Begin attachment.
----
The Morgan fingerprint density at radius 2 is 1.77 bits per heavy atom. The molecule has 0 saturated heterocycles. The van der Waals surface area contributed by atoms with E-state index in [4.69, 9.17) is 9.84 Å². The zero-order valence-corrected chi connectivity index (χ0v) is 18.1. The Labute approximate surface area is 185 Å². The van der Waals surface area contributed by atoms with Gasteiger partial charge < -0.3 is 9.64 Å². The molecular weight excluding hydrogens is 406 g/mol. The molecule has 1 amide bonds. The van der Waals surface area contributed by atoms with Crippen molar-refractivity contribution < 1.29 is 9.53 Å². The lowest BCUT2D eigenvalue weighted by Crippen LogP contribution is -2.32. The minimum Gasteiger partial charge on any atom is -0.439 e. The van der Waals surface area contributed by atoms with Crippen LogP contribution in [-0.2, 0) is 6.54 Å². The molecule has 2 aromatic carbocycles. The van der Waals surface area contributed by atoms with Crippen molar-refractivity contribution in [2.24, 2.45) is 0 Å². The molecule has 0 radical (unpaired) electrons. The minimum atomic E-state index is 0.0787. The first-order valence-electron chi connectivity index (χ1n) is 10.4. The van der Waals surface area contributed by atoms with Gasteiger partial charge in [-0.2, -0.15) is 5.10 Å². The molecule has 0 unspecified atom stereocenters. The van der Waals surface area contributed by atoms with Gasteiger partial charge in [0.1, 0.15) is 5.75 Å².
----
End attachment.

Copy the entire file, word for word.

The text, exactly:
The Morgan fingerprint density at radius 2 is 1.77 bits per heavy atom. The molecule has 0 saturated heterocycles. The van der Waals surface area contributed by atoms with E-state index in [4.69, 9.17) is 9.84 Å². The zero-order valence-corrected chi connectivity index (χ0v) is 18.1. The Labute approximate surface area is 185 Å². The van der Waals surface area contributed by atoms with Gasteiger partial charge < -0.3 is 9.64 Å². The molecular weight excluding hydrogens is 406 g/mol. The molecule has 1 amide bonds. The van der Waals surface area contributed by atoms with Crippen molar-refractivity contribution < 1.29 is 9.53 Å². The lowest BCUT2D eigenvalue weighted by Crippen LogP contribution is -2.32. The minimum Gasteiger partial charge on any atom is -0.439 e. The van der Waals surface area contributed by atoms with Crippen LogP contribution in [-0.2, 0) is 6.54 Å². The molecule has 2 aromatic carbocycles. The van der Waals surface area contributed by atoms with Crippen molar-refractivity contribution in [2.24, 2.45) is 0 Å². The molecule has 0 radical (unpaired) electrons. The minimum atomic E-state index is 0.0787. The first-order valence-electron chi connectivity index (χ1n) is 10.4. The van der Waals surface area contributed by atoms with Gasteiger partial charge in [-0.2, -0.15) is 5.10 Å². The molecule has 0 unspecified atom stereocenters. The van der Waals surface area contributed by atoms with Gasteiger partial charge in [0.1, 0.15) is 5.75 Å².